Today’s infographic is an interesting treemap created by the Observatory of Economic Complexity, a collaboration between M.I.T. and Harvard. This one shows the amount of beer imported by the nations of the world, with the size of their relative amount of importing shown by the size of the rectangle.
Today’s infographic is a funny one, created by Roth IRA to show just how much beer you could sock away if you “save just $1 per day starting at age 25.” I guess my tower would be significantly shorter. Called The Awesome Tower of Beer, which by age 70 would be 5,736 feet tall.
One of San Francisco’s newest beer companies, Pine Street Brewery, is building its own brewery and trying to expand its business. One of things they’re in desperate need of is tap handles and kegs. So they’ve turned to Indiegogo (a crowdfunding website similar to Kickstarter) to help raise the funds they need to grow. They’re offering various tchotchkes for different levels of financial support, as detailed in the Indigogo Pine Street Brewery web page.
With our recipes perfected and a commercial brewing space secured, we need tap handles and kegs to keep up with growing demand in San Francisco! With your help we can provide our city with enough green PSB handles to have our beer in every neighborhood.
We’ve brainstormed hard to come up with great incentives for your donations – just a small token of how much we appreciate your generosity. (Check the gallery for photos of the prizes: http://www.indiegogo.com/projects/pine-street-b…). Your contributions will help us establish our presence in the city, and we hope you’ll be proud to say you helped make it happen!
The Pine Street Brewery Story
A couple of months ago, the Tax Foundation interviewed Lester Jones, who’s the economist for the Beer Institute in Washington, DC. As I am a great fan of the dismal science, Lester’s become a good friend over the years and is a great asset to the beer industry. Tax Foundation host Richard Morrison describes the podcast interview. “Beer Institute Chief Economist Lester Jones explains the tangled web of federal, state, and local taxes that get applied to the beer we drink.”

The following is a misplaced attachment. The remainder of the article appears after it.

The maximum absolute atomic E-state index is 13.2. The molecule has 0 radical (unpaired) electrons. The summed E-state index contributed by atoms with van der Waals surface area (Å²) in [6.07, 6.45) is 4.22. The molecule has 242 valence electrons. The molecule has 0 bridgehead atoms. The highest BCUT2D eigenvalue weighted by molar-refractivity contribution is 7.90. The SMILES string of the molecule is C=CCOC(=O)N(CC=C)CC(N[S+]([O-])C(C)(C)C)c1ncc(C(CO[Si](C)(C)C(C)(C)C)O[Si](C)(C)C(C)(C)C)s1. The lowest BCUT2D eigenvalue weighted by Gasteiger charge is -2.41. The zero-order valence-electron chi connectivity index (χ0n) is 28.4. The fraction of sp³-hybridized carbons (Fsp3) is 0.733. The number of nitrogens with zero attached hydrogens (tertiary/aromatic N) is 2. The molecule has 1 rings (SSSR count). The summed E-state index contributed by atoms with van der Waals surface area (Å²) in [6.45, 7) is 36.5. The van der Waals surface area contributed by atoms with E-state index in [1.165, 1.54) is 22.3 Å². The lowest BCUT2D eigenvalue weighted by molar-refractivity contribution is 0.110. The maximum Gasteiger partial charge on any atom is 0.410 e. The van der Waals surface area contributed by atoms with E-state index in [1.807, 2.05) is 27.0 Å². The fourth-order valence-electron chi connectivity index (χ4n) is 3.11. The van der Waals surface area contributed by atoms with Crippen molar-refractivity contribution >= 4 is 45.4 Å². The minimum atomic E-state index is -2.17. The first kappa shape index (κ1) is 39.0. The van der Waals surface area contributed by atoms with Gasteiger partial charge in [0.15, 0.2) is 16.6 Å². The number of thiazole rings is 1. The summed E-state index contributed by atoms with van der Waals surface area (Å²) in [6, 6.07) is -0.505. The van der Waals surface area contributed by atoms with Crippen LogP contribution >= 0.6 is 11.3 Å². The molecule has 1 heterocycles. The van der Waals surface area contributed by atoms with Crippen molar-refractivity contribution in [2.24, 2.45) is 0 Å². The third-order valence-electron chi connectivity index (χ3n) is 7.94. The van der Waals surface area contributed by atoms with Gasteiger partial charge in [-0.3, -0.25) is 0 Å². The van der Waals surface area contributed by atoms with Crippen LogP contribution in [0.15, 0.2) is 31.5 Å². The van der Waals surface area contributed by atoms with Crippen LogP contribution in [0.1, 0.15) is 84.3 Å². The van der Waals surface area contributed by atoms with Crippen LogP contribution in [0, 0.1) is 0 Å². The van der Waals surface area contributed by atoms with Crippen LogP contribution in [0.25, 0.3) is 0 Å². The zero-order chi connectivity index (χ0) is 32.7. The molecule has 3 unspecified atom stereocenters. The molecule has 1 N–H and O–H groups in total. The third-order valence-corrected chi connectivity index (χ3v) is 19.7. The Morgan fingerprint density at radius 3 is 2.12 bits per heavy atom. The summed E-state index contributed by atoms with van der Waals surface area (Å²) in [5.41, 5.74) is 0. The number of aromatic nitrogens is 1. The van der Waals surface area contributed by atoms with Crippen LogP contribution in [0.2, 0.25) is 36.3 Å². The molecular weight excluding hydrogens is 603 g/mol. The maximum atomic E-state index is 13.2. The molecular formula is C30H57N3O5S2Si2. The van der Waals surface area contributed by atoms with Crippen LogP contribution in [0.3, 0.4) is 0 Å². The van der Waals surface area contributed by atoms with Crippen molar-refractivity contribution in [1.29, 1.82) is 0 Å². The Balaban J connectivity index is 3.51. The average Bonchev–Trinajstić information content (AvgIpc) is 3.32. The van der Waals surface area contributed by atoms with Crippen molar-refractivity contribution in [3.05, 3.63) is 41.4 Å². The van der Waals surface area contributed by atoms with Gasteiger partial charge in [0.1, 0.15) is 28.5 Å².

If that doesn’t work, try listening to it directly on the web.
Today’s infographic is about the Alcohol Industry, and whether or not it’s recession-proof. It was created by Total DUI’s Check Points blog. I’m not sure what their angle was, but they pretty much came to the same conclusion most analysts did, which is that it’s more recession-resistant than recession-proof.
Today’s infographic answers the age-old question, Is Beer Really Cheaper Than Gas? Created and investigated by Keg Works, who came to following conclusion, which is that the claim only works for homebrew. I guess we won’t see any beer-powered cars anytime soon.
As the news keeps swirling around the possible — I say inevitable — buyout of Grupo Modelo by Anheuser Busch-InBev in a breathless “will they, won’t they” kind of coverage, I’m utterly fascinated by the theater of it all. It’s especially interesting to see the many “business experts” weighing in with no real understanding of the history of the brewing industry or how it all works. These “instant experts” all seem to assume that general economics or business principles apply equally well to every scenario, yet fail to grasp that alcohol has always navigated a different path through the economic world, with extra layers of taxation, legislation and law, its moral or anti-alcohol critics, and has to abide by at least 51 sets of laws (federal laws plus one for each state). I brought this up last month in The Beer Monopoly, but this morning an economics reporter from the New York Times, Adam Davidson, weighed in with his own take on the shenanigans.
In his It’s the Economy column published today, Are We in Danger of a Beer Monopoly?, he gives his own version of reality. In his world, where there are nearly 2,400 American breweries, he at least admits many of them are “tiny,” but goes on to claim that a few “have become large national brands.” National, yes, but “large” is a somewhat relative term. They’re large compared to a tiny nanobrewery or even an average sized brewpub, but the volumes of beer manufactured by ABI and SABMIller are in another class altogether. All 2,398 of the other breweries represent much less than 10% of the total beer produced in the U.S., meaning there’s a fairly wide chasm between the two groups, even if “a handful” of them have been successful. Measured against the domination of the biggest two, even the most successful seem modest by comparison.